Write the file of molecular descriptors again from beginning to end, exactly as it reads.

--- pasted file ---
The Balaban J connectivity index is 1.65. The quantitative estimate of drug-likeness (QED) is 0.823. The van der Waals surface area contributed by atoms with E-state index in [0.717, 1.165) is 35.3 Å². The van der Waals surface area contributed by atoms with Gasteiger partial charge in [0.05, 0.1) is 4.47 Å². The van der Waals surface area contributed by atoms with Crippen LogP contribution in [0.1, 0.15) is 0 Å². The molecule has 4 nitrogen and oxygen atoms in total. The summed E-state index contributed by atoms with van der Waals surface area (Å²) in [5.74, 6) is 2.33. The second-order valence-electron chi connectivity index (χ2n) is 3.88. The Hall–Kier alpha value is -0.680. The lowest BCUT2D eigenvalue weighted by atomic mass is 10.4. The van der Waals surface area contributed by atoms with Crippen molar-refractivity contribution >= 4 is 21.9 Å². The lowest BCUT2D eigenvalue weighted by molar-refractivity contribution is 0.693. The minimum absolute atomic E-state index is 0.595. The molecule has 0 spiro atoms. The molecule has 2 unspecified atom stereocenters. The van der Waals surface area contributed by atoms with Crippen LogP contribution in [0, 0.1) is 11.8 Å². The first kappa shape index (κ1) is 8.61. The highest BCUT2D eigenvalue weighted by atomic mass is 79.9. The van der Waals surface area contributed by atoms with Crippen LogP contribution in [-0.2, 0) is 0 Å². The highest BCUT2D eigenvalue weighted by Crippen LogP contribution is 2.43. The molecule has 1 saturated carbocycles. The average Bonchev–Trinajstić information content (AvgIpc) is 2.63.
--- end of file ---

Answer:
The Balaban J connectivity index is 1.65. The quantitative estimate of drug-likeness (QED) is 0.823. The van der Waals surface area contributed by atoms with E-state index in [0.717, 1.165) is 35.3 Å². The van der Waals surface area contributed by atoms with Gasteiger partial charge in [0.05, 0.1) is 4.47 Å². The van der Waals surface area contributed by atoms with Crippen LogP contribution in [0.1, 0.15) is 0 Å². The molecule has 4 nitrogen and oxygen atoms in total. The summed E-state index contributed by atoms with van der Waals surface area (Å²) in [5.74, 6) is 2.33. The second-order valence-electron chi connectivity index (χ2n) is 3.88. The Hall–Kier alpha value is -0.680. The lowest BCUT2D eigenvalue weighted by atomic mass is 10.4. The van der Waals surface area contributed by atoms with Crippen molar-refractivity contribution >= 4 is 21.9 Å². The lowest BCUT2D eigenvalue weighted by molar-refractivity contribution is 0.693. The minimum absolute atomic E-state index is 0.595. The molecule has 0 spiro atoms. The molecule has 2 unspecified atom stereocenters. The van der Waals surface area contributed by atoms with Crippen LogP contribution in [0, 0.1) is 11.8 Å². The first kappa shape index (κ1) is 8.61. The highest BCUT2D eigenvalue weighted by atomic mass is 79.9. The van der Waals surface area contributed by atoms with Crippen LogP contribution in [-0.2, 0) is 0 Å². The highest BCUT2D eigenvalue weighted by Crippen LogP contribution is 2.43. The molecule has 1 saturated carbocycles. The average Bonchev–Trinajstić information content (AvgIpc) is 2.63.